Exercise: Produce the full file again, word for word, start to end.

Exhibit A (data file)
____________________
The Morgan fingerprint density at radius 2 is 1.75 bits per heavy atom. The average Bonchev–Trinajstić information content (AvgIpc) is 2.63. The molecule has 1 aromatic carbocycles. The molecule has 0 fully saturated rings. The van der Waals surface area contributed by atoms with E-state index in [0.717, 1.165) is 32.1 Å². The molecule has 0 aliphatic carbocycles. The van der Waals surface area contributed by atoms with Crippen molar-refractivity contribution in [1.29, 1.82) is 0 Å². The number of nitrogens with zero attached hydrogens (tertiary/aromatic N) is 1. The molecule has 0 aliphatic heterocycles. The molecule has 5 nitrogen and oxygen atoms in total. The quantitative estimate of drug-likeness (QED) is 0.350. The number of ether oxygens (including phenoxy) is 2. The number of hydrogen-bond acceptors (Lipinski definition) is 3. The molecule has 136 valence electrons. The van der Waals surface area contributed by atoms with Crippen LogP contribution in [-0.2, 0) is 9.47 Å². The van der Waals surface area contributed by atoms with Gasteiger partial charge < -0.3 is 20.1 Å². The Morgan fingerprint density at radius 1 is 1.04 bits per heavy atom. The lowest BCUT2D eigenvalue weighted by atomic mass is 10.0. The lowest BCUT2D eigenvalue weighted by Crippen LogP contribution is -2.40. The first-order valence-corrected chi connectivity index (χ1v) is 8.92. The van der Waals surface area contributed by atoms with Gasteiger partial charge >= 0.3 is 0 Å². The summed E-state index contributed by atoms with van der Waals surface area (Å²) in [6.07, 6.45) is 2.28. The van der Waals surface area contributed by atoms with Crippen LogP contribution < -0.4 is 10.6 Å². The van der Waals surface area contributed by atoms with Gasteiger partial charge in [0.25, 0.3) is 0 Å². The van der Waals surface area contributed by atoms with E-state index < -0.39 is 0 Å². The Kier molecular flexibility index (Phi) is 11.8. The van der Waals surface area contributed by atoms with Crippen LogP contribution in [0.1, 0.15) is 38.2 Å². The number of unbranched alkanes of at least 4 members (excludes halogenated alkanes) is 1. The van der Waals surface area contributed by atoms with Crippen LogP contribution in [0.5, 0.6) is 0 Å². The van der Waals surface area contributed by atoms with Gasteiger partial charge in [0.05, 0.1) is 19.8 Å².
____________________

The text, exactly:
The Morgan fingerprint density at radius 2 is 1.75 bits per heavy atom. The average Bonchev–Trinajstić information content (AvgIpc) is 2.63. The molecule has 1 aromatic carbocycles. The molecule has 0 fully saturated rings. The van der Waals surface area contributed by atoms with E-state index in [0.717, 1.165) is 32.1 Å². The molecule has 0 aliphatic carbocycles. The van der Waals surface area contributed by atoms with Crippen molar-refractivity contribution in [1.29, 1.82) is 0 Å². The number of nitrogens with zero attached hydrogens (tertiary/aromatic N) is 1. The molecule has 0 aliphatic heterocycles. The molecule has 5 nitrogen and oxygen atoms in total. The quantitative estimate of drug-likeness (QED) is 0.350. The number of ether oxygens (including phenoxy) is 2. The number of hydrogen-bond acceptors (Lipinski definition) is 3. The molecule has 136 valence electrons. The van der Waals surface area contributed by atoms with Crippen LogP contribution in [-0.2, 0) is 9.47 Å². The van der Waals surface area contributed by atoms with Gasteiger partial charge < -0.3 is 20.1 Å². The Morgan fingerprint density at radius 1 is 1.04 bits per heavy atom. The lowest BCUT2D eigenvalue weighted by atomic mass is 10.0. The lowest BCUT2D eigenvalue weighted by Crippen LogP contribution is -2.40. The first-order valence-corrected chi connectivity index (χ1v) is 8.92. The van der Waals surface area contributed by atoms with Gasteiger partial charge >= 0.3 is 0 Å². The summed E-state index contributed by atoms with van der Waals surface area (Å²) in [6.07, 6.45) is 2.28. The van der Waals surface area contributed by atoms with Crippen LogP contribution < -0.4 is 10.6 Å². The van der Waals surface area contributed by atoms with Gasteiger partial charge in [0.25, 0.3) is 0 Å². The van der Waals surface area contributed by atoms with E-state index < -0.39 is 0 Å². The Kier molecular flexibility index (Phi) is 11.8. The van der Waals surface area contributed by atoms with Crippen LogP contribution in [0.1, 0.15) is 38.2 Å². The number of unbranched alkanes of at least 4 members (excludes halogenated alkanes) is 1. The van der Waals surface area contributed by atoms with Crippen LogP contribution in [0.5, 0.6) is 0 Å². The van der Waals surface area contributed by atoms with Gasteiger partial charge in [0.05, 0.1) is 19.8 Å².